Our divine blessing began with an uneventful flight and a cutie-pie driver who was familiar with Atlanta. He liked us and pitied us when we said that we had to haul all of our luggage up 4 flights of stairs. Instead of dropping us off at the curb, he was going to help us. We knew that the elevator was being repaired when we rented the apartment, in fact we got a small price break for the inconvenience. But thank God that the elevator had just been fixed! It was tiny and we could only ascend one at a time, but it worked. It was indeed divine. And the apartment? – Haven in Paris hasn’t let me down yet; they are three for three with me. The apartment in the 8th was drop-dead gorgeous. And huge. It was absolutely perfect for us.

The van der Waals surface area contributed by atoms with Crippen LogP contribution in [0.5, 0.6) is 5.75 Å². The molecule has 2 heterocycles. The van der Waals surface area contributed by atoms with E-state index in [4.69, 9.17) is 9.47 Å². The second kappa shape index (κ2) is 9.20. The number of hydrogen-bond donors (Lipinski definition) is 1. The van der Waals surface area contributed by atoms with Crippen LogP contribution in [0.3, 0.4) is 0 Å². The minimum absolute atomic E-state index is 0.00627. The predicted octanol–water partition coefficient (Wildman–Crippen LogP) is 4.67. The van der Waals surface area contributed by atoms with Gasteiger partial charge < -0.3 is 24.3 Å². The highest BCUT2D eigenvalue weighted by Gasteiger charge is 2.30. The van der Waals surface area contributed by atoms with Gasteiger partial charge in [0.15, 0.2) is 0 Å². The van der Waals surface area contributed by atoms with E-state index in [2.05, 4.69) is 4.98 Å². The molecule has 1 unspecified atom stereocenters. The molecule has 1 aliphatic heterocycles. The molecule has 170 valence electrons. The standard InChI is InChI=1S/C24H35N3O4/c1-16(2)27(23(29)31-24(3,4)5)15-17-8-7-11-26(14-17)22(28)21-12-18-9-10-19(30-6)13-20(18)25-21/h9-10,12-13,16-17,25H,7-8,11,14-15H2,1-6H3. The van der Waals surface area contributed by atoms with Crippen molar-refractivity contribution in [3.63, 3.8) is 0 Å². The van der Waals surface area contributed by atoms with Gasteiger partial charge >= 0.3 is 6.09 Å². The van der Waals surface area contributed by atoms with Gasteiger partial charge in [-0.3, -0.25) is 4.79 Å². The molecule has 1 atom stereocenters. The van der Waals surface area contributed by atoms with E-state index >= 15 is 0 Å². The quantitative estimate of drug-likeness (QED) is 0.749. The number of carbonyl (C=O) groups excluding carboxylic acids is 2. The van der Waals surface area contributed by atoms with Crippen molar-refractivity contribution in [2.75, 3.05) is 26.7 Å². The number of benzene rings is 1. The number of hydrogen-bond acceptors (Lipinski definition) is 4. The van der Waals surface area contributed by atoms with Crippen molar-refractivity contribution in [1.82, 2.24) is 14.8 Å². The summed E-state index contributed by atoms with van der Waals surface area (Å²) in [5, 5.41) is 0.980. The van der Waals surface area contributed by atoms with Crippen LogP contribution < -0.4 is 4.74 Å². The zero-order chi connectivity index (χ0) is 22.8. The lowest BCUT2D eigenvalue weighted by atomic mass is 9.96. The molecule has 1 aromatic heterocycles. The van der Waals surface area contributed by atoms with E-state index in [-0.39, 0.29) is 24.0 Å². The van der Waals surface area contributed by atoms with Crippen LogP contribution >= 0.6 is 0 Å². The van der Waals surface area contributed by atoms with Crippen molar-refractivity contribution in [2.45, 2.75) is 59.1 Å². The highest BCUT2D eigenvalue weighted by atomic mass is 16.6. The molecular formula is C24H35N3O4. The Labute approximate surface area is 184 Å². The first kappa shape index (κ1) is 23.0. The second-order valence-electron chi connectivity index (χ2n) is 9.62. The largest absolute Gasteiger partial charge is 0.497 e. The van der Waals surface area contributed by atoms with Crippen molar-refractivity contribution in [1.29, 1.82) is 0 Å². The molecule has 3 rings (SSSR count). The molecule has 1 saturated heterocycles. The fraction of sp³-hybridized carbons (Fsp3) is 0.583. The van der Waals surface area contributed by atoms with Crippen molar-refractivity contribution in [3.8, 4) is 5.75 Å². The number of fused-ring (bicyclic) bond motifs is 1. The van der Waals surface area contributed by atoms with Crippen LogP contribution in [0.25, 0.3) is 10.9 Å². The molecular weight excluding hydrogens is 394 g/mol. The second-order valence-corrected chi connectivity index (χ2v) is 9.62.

Photo used with permission from Haven In Paris
After grocery shopping at the neighborhood store and taking a short nap, we walked to the Champs-Élysées for a bit of site-seeing. Christin saw the Arc de Triomphe and declared that we shall go to the top. There was an elevator, followed by a short flight of stairs, so why not? I tell you why not: because we never found that elevator, that’s why not. Instead we started climbing a winding staircase, thinking that it led to an elevator…..an elevator that never came.
We climbed and climbed and climbed. Everyone complained. Except me. I was silent because I was trying to figure out how long it would be before I passed out or freaked out from being claustrophobic in that tiny, airless stairway. I was trying to focus. It would have been a shame if the group lost me so early in the trip – they didn’t even know how to speak French! Latoicha gave up and said that she couldn’t climb anymore (she had on heels).